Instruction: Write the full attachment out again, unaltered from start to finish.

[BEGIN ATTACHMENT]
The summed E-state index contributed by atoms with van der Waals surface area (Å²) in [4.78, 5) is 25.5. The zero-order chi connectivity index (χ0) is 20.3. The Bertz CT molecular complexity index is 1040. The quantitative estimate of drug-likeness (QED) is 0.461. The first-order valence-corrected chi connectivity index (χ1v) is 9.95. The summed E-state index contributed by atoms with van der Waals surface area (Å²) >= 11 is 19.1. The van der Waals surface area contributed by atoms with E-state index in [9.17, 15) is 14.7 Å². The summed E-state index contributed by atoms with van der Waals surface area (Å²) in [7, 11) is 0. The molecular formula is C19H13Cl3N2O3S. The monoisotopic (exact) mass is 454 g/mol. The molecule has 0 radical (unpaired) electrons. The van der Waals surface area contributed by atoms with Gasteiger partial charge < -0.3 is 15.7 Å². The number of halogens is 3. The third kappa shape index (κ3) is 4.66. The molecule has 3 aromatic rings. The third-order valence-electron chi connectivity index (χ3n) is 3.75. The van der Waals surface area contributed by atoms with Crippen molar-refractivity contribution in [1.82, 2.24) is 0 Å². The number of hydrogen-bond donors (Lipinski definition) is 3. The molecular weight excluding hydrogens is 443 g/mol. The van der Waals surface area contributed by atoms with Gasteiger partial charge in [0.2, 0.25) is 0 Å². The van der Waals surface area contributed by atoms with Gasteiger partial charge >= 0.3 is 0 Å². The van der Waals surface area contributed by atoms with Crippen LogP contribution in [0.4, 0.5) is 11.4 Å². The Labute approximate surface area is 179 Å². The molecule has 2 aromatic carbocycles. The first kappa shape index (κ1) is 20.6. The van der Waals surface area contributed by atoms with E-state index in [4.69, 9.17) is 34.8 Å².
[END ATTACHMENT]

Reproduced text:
The summed E-state index contributed by atoms with van der Waals surface area (Å²) in [4.78, 5) is 25.5. The zero-order chi connectivity index (χ0) is 20.3. The Bertz CT molecular complexity index is 1040. The quantitative estimate of drug-likeness (QED) is 0.461. The first-order valence-corrected chi connectivity index (χ1v) is 9.95. The summed E-state index contributed by atoms with van der Waals surface area (Å²) >= 11 is 19.1. The van der Waals surface area contributed by atoms with E-state index in [9.17, 15) is 14.7 Å². The summed E-state index contributed by atoms with van der Waals surface area (Å²) in [7, 11) is 0. The molecular formula is C19H13Cl3N2O3S. The monoisotopic (exact) mass is 454 g/mol. The molecule has 0 radical (unpaired) electrons. The van der Waals surface area contributed by atoms with Gasteiger partial charge < -0.3 is 15.7 Å². The number of halogens is 3. The third kappa shape index (κ3) is 4.66. The molecule has 3 aromatic rings. The third-order valence-electron chi connectivity index (χ3n) is 3.75. The van der Waals surface area contributed by atoms with Crippen molar-refractivity contribution in [1.82, 2.24) is 0 Å². The number of hydrogen-bond donors (Lipinski definition) is 3. The molecular weight excluding hydrogens is 443 g/mol. The van der Waals surface area contributed by atoms with Gasteiger partial charge in [0.2, 0.25) is 0 Å². The van der Waals surface area contributed by atoms with Gasteiger partial charge >= 0.3 is 0 Å². The van der Waals surface area contributed by atoms with Crippen LogP contribution in [0.4, 0.5) is 11.4 Å². The Labute approximate surface area is 179 Å². The molecule has 2 aromatic carbocycles. The first kappa shape index (κ1) is 20.6. The van der Waals surface area contributed by atoms with E-state index in [4.69, 9.17) is 34.8 Å².